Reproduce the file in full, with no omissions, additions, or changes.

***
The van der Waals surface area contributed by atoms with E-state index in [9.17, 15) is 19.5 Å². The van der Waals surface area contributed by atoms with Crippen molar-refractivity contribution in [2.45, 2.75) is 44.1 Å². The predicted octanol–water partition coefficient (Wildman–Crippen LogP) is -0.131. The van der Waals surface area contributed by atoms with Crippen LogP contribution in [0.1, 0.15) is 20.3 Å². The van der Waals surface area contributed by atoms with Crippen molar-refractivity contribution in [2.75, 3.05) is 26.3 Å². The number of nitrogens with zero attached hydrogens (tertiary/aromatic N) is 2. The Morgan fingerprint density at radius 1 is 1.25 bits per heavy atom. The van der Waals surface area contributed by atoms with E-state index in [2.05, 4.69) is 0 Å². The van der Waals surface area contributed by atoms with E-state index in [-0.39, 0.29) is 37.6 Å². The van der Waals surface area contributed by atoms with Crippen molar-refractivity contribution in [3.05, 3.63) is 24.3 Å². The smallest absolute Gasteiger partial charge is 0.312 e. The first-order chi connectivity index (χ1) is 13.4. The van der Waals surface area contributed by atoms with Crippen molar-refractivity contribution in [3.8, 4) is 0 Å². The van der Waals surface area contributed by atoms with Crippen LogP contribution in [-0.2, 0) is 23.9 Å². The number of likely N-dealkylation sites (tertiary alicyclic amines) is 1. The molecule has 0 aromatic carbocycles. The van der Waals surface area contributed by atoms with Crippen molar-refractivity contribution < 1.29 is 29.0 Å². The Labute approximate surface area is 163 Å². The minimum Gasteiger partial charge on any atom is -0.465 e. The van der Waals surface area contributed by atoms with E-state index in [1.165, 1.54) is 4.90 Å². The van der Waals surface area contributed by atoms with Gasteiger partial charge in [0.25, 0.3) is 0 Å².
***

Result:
The van der Waals surface area contributed by atoms with E-state index in [9.17, 15) is 19.5 Å². The van der Waals surface area contributed by atoms with Crippen molar-refractivity contribution in [2.45, 2.75) is 44.1 Å². The predicted octanol–water partition coefficient (Wildman–Crippen LogP) is -0.131. The van der Waals surface area contributed by atoms with Crippen LogP contribution in [0.1, 0.15) is 20.3 Å². The van der Waals surface area contributed by atoms with Crippen molar-refractivity contribution in [2.75, 3.05) is 26.3 Å². The number of nitrogens with zero attached hydrogens (tertiary/aromatic N) is 2. The Morgan fingerprint density at radius 1 is 1.25 bits per heavy atom. The van der Waals surface area contributed by atoms with E-state index in [2.05, 4.69) is 0 Å². The van der Waals surface area contributed by atoms with E-state index in [-0.39, 0.29) is 37.6 Å². The van der Waals surface area contributed by atoms with Crippen molar-refractivity contribution in [3.05, 3.63) is 24.3 Å². The smallest absolute Gasteiger partial charge is 0.312 e. The first-order chi connectivity index (χ1) is 13.4. The van der Waals surface area contributed by atoms with Crippen molar-refractivity contribution in [3.8, 4) is 0 Å². The van der Waals surface area contributed by atoms with Crippen LogP contribution in [-0.2, 0) is 23.9 Å². The number of likely N-dealkylation sites (tertiary alicyclic amines) is 1. The molecule has 0 aromatic carbocycles. The van der Waals surface area contributed by atoms with Crippen molar-refractivity contribution < 1.29 is 29.0 Å². The Labute approximate surface area is 163 Å². The minimum Gasteiger partial charge on any atom is -0.465 e. The van der Waals surface area contributed by atoms with E-state index in [1.165, 1.54) is 4.90 Å². The van der Waals surface area contributed by atoms with Gasteiger partial charge in [0.25, 0.3) is 0 Å².